Around Town

Urban Dictionary, Charlotte Edition

“Charlotte” can refer to a type of dessert, a tween clothing store named after said dessert, a name for females, or a city named after one of said females. But the word can also be used as an adverb, qualifying an adjective.

Some examples:

Charlotte Famous

Anyone who has been on WeLoveCLT’s “Have You Met,” spoken at Creative Mornings or received a Cam Newton football.

Lilly: Did you hear about Joe Gillespie, that guy who stole the Knight’s mascot costume and tore up Uptown?

 Marie: Duh*. 

*Joe Gillespie is Charlotte famous. (Pictured above.)

Charlotte Expensive

Item that is significantly under market value but eschewed by the lay Charlottean.

Zane: I’m thinking about getting the Birdsong Higher Ground.

 Brian: $6? Dude, that beer is Charlotte expensive.

 Zane: You’re right. (To bartender) I’ll have the $2 Wooden Robot.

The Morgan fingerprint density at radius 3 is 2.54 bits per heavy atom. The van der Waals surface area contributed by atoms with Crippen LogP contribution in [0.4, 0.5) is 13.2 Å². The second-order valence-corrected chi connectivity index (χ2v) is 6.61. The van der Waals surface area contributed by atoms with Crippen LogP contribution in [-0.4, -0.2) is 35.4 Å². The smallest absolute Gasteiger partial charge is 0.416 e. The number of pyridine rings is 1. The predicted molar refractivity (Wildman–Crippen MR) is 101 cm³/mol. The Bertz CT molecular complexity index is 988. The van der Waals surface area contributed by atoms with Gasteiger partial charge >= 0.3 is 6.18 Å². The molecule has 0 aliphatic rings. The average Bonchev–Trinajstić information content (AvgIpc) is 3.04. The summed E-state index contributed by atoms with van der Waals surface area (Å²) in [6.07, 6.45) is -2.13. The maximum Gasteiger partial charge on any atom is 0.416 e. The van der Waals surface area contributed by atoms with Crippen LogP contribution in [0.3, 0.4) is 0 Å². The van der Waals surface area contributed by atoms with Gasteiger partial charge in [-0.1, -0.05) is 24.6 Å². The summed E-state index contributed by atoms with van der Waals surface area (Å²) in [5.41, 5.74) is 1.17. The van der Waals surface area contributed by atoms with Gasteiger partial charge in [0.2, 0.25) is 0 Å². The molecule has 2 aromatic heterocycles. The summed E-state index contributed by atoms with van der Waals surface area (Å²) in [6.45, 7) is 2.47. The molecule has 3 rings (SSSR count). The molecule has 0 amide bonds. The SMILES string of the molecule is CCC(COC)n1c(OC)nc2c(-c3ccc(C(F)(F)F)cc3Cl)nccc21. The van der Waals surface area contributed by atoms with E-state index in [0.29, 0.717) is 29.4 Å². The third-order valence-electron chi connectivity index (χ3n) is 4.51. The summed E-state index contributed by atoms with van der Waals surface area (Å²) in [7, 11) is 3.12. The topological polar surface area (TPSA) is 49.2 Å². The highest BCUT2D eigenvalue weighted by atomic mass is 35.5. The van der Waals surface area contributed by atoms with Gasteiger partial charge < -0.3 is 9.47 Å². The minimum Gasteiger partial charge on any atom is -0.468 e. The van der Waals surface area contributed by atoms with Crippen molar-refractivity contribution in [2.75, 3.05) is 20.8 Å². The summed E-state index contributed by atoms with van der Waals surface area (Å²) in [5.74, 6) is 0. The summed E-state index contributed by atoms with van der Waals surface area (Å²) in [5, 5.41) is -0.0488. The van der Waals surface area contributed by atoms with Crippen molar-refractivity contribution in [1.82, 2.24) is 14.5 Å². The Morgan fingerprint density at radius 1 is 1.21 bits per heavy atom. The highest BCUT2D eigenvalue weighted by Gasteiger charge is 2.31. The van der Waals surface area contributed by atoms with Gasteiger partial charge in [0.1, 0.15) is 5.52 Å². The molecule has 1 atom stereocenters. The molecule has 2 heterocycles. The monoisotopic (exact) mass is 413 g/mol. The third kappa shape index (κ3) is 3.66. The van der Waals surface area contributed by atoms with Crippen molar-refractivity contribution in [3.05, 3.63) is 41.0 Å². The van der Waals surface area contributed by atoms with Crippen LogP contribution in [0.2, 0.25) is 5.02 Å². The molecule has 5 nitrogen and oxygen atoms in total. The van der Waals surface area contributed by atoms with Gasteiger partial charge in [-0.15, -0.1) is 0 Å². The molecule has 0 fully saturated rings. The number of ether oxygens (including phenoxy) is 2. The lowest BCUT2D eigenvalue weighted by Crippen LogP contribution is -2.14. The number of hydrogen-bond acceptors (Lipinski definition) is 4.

Charlotte Rich

Earning >$50,000 per year and therefore having the ability to live like royalty in the Queen City.

Zane: I’m thinking about getting the Birdsong Higher Ground.

Brian: $6? Dude, do I look Charlotte rich?

Zane: I’m gonna get it.

Charlotte Far

Any distance that requires traveling for longer than 10 minutes via car or five minutes on foot.

Jane is a resident of the South End neighborhood in Charlotte, N.C.

Friend: Wanna come to a concert?

Jane: Where is it? 

Friend: The Evening Muse.

Jane: That five-mile distance is Charlotte-far and therefore insurmountable. Let’s just go to Sycamore.


Charlotte Rude

One who speaks of another in a slightly negative tone of voice or chooses not to make a positive comment.

Bob: Do you know John Doe? The architect?  

Sarah: Hm. Yeah. He’s okay.  

Sarah, who is Charlotte rude, does not smile or offer further opinion.

 Photos: Katie Toussaint, Charlotte Observer, Remy Thurston